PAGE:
A good application for the Institute?

Here are some notes on what mentors might want to see in a young researcher, and what might be distractions and side shows in how they present their application.

A background thought to all of this is that you should be thinking of yourself as a college sophomore or junior, not a middle or high school student.

Another background thought is that many of the applications from a given city appear to have indistinguishable resumes. This is often because there is a buzz in that city that channels the students into certain competitions so that they can prove how good they are. What we do at the Institute is very different: we do research, and we strive to fit into the collaborative stream of the research world. You should certainly be happy with what you have achieved in competitions, but it is only relevant here if you have turned that work into something useful that becomes a lasting product for others to use.

So here are some specific ideas that you might want to consider when you allocate space on your resume and cover letter.

Thoughts on resume categories

We are a research program, not a STEM program. STEM fields are only some of the areas in which people do research. We see too many applications that seem too focused on computer science.

Lack of engagement ahead of time. Before you apply tou need to engage with us about your research interests and your intention to train for research. Otherwise we will view your application as a “resume dump” and are unlikely to take it seriously.

Audience. Immerse yourself into a researcher or scholar or artist who wants to work with you. Write things that help them decide quickly if you are a good fit. Remember: they are busy.

Passion for an academic area or research problem. This should stand out clearly: what you want to do for yourself and the world. Beware of canned statements of passion.

Programming knowledge. The bare minimum is the “Serious Computer Programming for Youth” workshop, after which you should learn how to apply programming to your area of interest. This could be political science, physics, psychology, economics, music, art, biology, computer science, pure math, digital humanities, or any other subject. One good way to do this is to join the mini courses after the workshop: we apply programming to many academic areas.

You do not have to be an advanced programmer. You do need to learn the programming we teach you, but you should not shy away from research just because you programming is not your top hobby. Many research projects require rather simple programming skills.

A unique combination of skills. How the various interests you have pursued make you unique.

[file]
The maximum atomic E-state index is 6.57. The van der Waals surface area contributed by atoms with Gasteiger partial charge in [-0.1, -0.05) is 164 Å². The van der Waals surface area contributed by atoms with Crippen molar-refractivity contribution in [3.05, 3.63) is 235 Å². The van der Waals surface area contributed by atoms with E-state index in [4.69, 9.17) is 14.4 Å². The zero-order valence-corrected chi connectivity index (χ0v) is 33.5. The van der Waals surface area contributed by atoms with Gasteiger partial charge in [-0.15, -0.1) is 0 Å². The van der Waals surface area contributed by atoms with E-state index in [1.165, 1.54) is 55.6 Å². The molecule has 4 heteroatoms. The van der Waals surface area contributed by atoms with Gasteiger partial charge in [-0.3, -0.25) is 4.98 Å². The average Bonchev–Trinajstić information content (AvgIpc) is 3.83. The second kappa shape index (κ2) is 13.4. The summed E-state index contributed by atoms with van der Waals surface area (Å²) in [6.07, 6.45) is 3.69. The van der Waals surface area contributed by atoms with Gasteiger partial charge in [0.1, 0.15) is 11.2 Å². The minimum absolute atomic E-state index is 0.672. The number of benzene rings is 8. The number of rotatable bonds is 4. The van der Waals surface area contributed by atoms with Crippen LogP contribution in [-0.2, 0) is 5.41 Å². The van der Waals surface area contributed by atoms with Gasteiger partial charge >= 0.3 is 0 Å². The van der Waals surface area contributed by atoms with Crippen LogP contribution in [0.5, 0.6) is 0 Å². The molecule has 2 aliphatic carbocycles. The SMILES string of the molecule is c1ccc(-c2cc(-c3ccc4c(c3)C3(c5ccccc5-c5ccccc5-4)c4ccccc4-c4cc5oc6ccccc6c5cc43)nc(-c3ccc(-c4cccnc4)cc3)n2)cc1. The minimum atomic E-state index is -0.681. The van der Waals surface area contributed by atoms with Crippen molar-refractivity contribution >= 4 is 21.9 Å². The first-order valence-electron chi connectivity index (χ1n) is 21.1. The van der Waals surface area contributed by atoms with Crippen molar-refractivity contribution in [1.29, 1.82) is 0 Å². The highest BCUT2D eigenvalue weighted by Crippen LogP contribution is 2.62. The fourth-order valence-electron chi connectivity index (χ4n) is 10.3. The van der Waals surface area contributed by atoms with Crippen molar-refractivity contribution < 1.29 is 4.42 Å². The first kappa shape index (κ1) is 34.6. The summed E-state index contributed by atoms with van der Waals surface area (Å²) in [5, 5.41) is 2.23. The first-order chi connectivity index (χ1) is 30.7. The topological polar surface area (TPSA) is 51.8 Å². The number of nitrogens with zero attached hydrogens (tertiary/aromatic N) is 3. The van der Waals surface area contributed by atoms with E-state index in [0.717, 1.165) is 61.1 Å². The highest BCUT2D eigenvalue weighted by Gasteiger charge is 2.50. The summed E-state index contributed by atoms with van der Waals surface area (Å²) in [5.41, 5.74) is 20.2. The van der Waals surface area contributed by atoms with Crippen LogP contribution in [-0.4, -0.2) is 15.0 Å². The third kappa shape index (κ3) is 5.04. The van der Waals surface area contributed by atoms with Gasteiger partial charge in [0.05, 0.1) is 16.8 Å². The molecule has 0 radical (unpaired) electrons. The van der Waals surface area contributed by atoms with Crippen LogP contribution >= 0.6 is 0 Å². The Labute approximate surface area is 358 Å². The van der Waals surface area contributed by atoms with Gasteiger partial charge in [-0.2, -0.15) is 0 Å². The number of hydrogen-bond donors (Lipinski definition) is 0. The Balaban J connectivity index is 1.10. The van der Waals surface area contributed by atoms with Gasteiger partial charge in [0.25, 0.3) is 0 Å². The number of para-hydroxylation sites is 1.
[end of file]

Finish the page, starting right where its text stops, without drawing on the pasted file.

Past writing. If you have written essays then it would be great to see these available in a blog post. If you have written technical documentation and tutorials then they should be online as well.

Past research projects. This would be a nice thing to report. Make sure you have put written materials in an online blog, and any accompanying software in a public repository, released under the General Public License or another free/open-source license.

Linux experience. The bare minimum is the “Serious Computer Programming for Youth” workshop, but an application would gain from stating a plan to go farther in using programming editors and the command line, which are crucial research tools.

Usefulness of past advanced programming. If your thing is advanced programming then you should demonstrate that what you have done is useful by contributing code to a community software project with a free/open-source license, or even creating and leading such a project yourself. This should be published with a free software license on a public source code repository, like on a gitlab instance or on codeberg or github. Put the code there, specify GPLv3 as your license, and you have something cool. Please do not emphasize STEM competitions or prizes: they are loosely related to research, and they do nothing to differentiate you from others. If a competition led to a useful project for the world then we will be happy to see how you published that project. We will not care about prizes, unless they are internationally recognized achievements, like being a chess master or an author published in a serious journal.

Teaching and outreach. This is wonderful and always welcome.

Something outside of school and typical extracurricular activities. Your resume should show that you have crafted your own path to learn disparate things.


(remember: people are busy!)

Please avoid:

  • More than one page for cover letter.
  • More than one page for resume.
  • Statements that are obvious, like “excellent written and verbal communication skills”, or “team player”, or “fast learner”… Just point to the papers you’ve written that are online, so we can see how you communicate. This can be summarized as “list hard skills, not soft skills”. We will expect everyone to have soft skills, or to develop them very quickly before they start, so your resume should list the hard skills.
  • Don’t put goals or objectives in the resume. In the cover letter you can present research interests, and maybe you can also state how the research interests are part of a career plan.
  • Do not say “references available upon request” – it is a strange thing to say. For the Institute application you will have them sent to us directly, so don’t mention references.
  • Photographs of you. It might seem like a nice idea, but scholars would be put off. Maybe save the photos for a resume for acting jobs.
  • Do not put work or school email addresses. Use a personal email address.
  • Do not have a paid competition coach or college prep coach write your recommendation letter.

How technical people look at resumes

For some fun, and some insight, look at:


it has some dated bits, but it is still mostly valid.

Other no-nonsense technically oriented resume discussions are at: